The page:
Cope's Gray Tree Frog
The  Cope's Gray Tree Frog seems to enjoy adhering to house surfaces from dusk into the night looking for an evening meal. There are two color variations for the frog, true gray and green over gray.

Hubby even found one clinging to the  roofing felt as we were preparing to apply our metal roofing one morning.

The frog not wanting to share the space leaped to the ground. Being on the ground I placed it into the tall
 grass for it to catch it's breath and move to a better situation.
At the moment the interior of our wood foundation home is perfect for toad habitation with river rock and damp conditions where the ground hasn't been totally covered.

Throughout the summer we have  gathered up various sized American toads and placed them outside to find another natural setting to become home .

We saw an increase in little green snakes and the Leopard Frogs. The frogs seemed to be wherever you would walk in the yard, in the garden, or puddles in the drive. I was almost afraid to step anywhere in case I might accidentally squash an innocent in hiding.

I am confident there were other reptiles and amphibians at TimberLife,
but these are the ones that crossed our path this year.The snakes,frogs and toads were hard to avoid becoming noticeable by their numbers.

The weather has become dryer and Fall has arrived - time to bid our summertime visitors farewell, and look forward to their return next Spring...

Happy Magic Marker Art

Artist - 6 year old Granddaughter Alexa

What a sweet way to make a Grandma smile when she goes to get the mail today and finds a colorful piece of artwork.

Thank you Alexa...I love it! ;)

Monday, September 13, 2010

Losing Their Spots

The twins are becoming "Spotless"

We have been blessed by another visit , it is fun to see  what has been lurking just off the beaten path. There have been brief moments of exposure when the  babies became anxious due to thunderstorms or home invasion by the humankind. They would come sprinting pell-mell out from cover only to dart back to hide again. So, when the twins came meandering out in front of their mother it was time to take notice and digitally record the event for future reference.

The far fawn appears to have some antler buds and his color brings back memories of previous generations. Forefront fawn was on the move having a nibble of grass-the camera caught a candid moment with it's tongue sticking out.
Mom is getting her Fall color

Little fawn went to nudge his mother; mom moved so what appeared to be an attempt to nurse didn't happen.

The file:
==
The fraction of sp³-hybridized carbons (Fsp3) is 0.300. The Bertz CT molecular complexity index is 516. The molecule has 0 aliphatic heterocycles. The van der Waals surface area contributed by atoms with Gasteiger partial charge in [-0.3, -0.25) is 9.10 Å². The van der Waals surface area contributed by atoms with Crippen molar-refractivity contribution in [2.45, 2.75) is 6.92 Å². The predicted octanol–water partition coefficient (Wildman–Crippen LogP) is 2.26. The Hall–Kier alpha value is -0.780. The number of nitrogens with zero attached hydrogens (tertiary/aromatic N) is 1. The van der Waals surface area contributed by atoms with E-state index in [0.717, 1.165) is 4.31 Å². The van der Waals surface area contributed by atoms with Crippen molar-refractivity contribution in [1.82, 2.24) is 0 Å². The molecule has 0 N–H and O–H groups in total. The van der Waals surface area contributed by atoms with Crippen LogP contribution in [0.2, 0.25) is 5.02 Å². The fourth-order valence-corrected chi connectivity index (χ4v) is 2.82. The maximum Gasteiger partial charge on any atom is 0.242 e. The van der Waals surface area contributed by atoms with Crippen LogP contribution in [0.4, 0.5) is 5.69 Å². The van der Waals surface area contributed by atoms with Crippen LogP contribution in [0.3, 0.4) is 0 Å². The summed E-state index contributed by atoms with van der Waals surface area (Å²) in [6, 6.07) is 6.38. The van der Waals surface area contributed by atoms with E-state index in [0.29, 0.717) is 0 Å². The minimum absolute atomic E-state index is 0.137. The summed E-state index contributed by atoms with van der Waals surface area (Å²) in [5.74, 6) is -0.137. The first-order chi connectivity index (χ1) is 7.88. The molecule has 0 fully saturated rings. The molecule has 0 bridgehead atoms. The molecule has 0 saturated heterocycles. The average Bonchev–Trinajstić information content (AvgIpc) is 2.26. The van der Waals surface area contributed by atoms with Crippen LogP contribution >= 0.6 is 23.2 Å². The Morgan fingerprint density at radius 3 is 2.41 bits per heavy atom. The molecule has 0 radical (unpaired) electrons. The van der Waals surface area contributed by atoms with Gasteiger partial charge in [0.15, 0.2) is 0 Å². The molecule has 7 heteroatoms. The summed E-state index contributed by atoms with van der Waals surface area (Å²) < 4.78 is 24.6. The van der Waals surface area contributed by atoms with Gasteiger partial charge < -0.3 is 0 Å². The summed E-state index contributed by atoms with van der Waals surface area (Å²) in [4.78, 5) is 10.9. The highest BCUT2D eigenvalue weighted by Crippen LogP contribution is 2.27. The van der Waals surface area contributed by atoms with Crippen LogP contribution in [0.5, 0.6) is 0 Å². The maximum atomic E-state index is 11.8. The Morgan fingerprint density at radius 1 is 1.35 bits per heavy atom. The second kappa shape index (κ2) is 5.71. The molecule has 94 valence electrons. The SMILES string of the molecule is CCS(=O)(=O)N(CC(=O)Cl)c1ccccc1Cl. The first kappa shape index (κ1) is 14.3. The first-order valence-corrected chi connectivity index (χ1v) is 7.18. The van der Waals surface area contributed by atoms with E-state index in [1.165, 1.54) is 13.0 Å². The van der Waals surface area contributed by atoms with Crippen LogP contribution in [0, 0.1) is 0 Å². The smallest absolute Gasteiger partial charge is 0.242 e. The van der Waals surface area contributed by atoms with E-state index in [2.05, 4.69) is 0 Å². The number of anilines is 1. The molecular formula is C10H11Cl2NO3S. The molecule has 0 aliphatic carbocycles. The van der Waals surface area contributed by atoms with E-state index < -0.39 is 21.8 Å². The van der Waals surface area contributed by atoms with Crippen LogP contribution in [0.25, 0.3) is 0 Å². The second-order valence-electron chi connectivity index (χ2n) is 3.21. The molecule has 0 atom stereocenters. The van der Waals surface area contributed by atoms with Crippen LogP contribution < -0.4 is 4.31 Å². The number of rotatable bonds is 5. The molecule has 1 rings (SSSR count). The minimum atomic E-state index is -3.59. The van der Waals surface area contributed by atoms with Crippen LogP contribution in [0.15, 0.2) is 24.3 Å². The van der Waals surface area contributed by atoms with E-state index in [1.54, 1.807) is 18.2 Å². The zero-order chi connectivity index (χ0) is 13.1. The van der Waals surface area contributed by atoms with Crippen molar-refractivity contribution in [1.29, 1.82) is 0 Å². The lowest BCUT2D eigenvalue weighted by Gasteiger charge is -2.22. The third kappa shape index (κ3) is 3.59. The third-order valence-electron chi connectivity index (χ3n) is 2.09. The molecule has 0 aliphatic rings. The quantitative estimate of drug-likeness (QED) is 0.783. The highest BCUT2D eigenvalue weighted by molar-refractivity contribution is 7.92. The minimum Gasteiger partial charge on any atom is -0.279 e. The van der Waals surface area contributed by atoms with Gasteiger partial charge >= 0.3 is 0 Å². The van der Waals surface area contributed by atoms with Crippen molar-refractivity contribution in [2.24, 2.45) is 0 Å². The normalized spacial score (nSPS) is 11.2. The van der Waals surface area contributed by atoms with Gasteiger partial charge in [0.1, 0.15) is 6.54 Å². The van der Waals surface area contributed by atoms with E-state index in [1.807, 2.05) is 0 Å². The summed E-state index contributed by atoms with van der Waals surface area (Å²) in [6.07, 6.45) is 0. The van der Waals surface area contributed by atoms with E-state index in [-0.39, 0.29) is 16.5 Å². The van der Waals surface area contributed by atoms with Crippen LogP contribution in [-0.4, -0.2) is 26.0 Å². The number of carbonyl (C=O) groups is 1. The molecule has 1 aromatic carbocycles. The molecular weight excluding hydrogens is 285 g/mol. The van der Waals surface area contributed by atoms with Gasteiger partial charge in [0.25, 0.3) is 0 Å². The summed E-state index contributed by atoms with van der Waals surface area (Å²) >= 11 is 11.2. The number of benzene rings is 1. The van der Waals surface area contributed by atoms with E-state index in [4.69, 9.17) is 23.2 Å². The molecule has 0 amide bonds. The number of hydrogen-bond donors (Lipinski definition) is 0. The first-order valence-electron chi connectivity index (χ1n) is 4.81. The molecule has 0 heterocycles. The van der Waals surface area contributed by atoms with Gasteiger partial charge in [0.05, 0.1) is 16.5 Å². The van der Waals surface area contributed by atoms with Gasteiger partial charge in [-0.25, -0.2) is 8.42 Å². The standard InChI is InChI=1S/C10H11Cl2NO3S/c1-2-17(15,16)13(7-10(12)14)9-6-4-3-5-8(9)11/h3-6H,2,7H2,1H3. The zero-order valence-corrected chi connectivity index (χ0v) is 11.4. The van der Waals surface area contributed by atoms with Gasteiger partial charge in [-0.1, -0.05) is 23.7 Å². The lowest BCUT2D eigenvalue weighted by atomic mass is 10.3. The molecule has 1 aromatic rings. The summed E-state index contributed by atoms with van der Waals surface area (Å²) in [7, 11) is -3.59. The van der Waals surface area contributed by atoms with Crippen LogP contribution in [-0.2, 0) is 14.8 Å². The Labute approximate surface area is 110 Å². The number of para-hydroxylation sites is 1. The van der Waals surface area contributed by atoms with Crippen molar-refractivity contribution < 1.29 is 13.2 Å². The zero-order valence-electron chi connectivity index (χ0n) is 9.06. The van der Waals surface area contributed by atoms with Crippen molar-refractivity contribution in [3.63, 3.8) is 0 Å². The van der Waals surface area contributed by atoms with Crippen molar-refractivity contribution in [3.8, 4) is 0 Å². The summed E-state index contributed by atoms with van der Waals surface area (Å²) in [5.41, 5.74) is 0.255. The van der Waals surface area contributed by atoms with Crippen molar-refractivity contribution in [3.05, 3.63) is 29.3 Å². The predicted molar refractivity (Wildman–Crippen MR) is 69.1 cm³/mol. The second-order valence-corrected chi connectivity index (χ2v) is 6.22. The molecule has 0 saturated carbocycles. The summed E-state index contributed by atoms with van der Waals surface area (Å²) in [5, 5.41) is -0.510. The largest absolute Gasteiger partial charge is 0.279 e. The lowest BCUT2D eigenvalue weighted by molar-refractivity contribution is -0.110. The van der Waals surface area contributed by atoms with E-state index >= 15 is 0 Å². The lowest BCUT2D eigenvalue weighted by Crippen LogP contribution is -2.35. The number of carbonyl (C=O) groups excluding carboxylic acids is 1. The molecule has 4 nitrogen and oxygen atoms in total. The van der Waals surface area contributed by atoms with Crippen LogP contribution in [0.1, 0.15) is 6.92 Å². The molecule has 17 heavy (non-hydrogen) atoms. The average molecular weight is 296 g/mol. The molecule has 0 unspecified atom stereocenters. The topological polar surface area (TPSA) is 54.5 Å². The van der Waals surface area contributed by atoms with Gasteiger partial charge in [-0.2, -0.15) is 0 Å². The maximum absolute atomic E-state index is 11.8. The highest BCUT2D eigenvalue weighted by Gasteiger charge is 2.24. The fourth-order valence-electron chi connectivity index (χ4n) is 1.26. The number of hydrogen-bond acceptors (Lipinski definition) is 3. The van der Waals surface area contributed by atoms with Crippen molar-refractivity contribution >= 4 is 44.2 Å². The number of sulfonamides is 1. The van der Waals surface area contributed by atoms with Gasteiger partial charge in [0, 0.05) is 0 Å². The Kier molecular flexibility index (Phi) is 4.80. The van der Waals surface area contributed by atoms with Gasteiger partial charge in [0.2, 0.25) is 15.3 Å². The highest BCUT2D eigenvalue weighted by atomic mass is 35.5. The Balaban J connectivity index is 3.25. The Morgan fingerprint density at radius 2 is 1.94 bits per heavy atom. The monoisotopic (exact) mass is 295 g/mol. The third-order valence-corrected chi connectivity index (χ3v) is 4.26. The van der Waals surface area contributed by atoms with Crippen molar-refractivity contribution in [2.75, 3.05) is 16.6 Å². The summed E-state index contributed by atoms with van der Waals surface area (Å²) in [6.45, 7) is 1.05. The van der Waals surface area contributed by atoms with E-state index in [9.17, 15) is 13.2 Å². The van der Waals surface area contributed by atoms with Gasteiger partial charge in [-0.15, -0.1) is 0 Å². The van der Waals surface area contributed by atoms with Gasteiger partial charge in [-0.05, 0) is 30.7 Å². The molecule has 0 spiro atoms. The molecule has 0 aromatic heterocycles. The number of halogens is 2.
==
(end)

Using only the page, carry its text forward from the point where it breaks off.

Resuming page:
I am truly impressed at the physical rebound the deer have made with the plentiful Summer grazing. Our winters have been brutal and nutritionally challenging the last couple of years. I will have to keep my eyes open for  smaller fawns too.  In the last couple years that there has been at least one extremely little fawn seen going into Fall and Winter. Certainly a wonder that it would be able to survive ,but I have watched them toddle along with the group, and found their hoof prints while out prowling around myself.

Sadie Sioux wasn't being hospitable, not wanting to share her space so she put that deer family on alert from her window post inside the house. It didn't take long for them to get the hint even though they weren't threatened directly.

In the evening I took my faithful shotgun rider to do some scouting and found a mature doe enjoying the bean field smorgasbord along a fence/treeline. You might be able to vaguely see the whitetail on alert headed in the opposite direction. ;)
My four pawed friend gets really excited when she sees Mom grabbing the camera - heading out the door in a hurry.She charges out in front alerting everything in our path.I can see right now that I will need to sneak off on my own to get any discreet deer sleuthing accomplished and teach Sadie to lower her voice in the presence of wildlife.

Good luck to all on your pre-season deer scouting...

Thursday, September 2, 2010

Deer Food Plots

Last Summer I planted some sample Deer Plot seeds from the Whitetail Institute of North America.

I prepared my little 10'x10' plots by tilling, adding fertilizer and some quick acting lime since I had already waited one season to get the work done. Talk about anxious to see what they would bring...

The rain had been sparse so the weed populations I wanted to eliminate didn't sprout before planting.They waited until this year 2010, after all the snow and almost non-stop rain to make their appearance. I will have some work to do getting things back in shape, but even with everything not being pristine I have seen the aftermath of grazing. Daytime activity has been limited to mature Does and their fawns; the cover of nighttime allows for a buck or two to visit. The only evidence I've seen of the buck activity is the hoof /dew claw imprints left in the mud.

The pictures posted here were taken September 24th,2009, unless otherwise noted - plants were two months old. A healthy growth after getting some moisture.

 Imperial"Double Cross"

Imperial"Chickory Plus"
Imperial"Clover"  August 31,2009 a month old
Imperial "Chic Magnet"
During the planting stage I placed a 5' tomato cage with 6" openings in the center of my plots monitoring growth compared to feeding activity. In the late Fall the cage in the Chic Magnet plot ended up pulled out and smashed. I can only imagine that it caught a buck's antlers who was after the tender growth in the middle. It didn't really dawn on me until I was taking a walk into the timber via the food plots last winter and saw it laying on the ground covered by snow.
Imperial "Extreme"
Imperial"Alpha Rack Plus"
Imperial "Winter Greens"
Imperial"No Plow"

The No Plow wasn't planted until September 24th, 2009, it didn't have a chance to sprout. I didn't pursue another planting, instead I am grooming the space for a mineral lick using The Original Deer Cane Liquid Ready-To-Use. It has been down for at least a month and no evidence of use has been seen. It has received a lot of rain. Timing may certainly be a consideration in the need for supplementation according to information I located at the Quality Deer Management Association. I am going to wait until next Spring to add anymore supplements, but with the traffic patterns changing due to the  the seasons, they might find it and come back in the future.